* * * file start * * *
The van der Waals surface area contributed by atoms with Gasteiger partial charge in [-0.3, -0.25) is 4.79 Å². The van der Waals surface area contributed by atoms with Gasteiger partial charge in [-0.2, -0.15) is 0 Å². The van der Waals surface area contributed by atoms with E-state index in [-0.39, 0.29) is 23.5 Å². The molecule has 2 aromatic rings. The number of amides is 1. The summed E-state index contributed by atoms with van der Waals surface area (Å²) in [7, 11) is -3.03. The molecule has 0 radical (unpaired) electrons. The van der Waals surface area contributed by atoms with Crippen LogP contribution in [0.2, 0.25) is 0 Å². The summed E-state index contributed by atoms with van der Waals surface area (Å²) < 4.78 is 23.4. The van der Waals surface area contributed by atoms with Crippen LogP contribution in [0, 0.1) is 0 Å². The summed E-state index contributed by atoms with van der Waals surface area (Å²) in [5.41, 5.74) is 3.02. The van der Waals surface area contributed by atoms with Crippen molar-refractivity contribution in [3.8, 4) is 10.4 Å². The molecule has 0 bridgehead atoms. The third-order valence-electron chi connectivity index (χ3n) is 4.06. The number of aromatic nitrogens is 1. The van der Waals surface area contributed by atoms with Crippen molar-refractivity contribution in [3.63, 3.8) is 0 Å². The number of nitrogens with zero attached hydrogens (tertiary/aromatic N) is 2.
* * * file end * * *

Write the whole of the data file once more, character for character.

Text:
The van der Waals surface area contributed by atoms with Gasteiger partial charge in [-0.3, -0.25) is 4.79 Å². The van der Waals surface area contributed by atoms with Gasteiger partial charge in [-0.2, -0.15) is 0 Å². The van der Waals surface area contributed by atoms with E-state index in [-0.39, 0.29) is 23.5 Å². The molecule has 2 aromatic rings. The number of amides is 1. The summed E-state index contributed by atoms with van der Waals surface area (Å²) in [7, 11) is -3.03. The molecule has 0 radical (unpaired) electrons. The van der Waals surface area contributed by atoms with Crippen LogP contribution in [0.2, 0.25) is 0 Å². The summed E-state index contributed by atoms with van der Waals surface area (Å²) < 4.78 is 23.4. The van der Waals surface area contributed by atoms with Crippen LogP contribution in [0, 0.1) is 0 Å². The summed E-state index contributed by atoms with van der Waals surface area (Å²) in [5.41, 5.74) is 3.02. The van der Waals surface area contributed by atoms with Crippen molar-refractivity contribution in [3.8, 4) is 10.4 Å². The molecule has 0 bridgehead atoms. The third-order valence-electron chi connectivity index (χ3n) is 4.06. The number of aromatic nitrogens is 1. The van der Waals surface area contributed by atoms with Crippen molar-refractivity contribution in [3.63, 3.8) is 0 Å². The number of nitrogens with zero attached hydrogens (tertiary/aromatic N) is 2.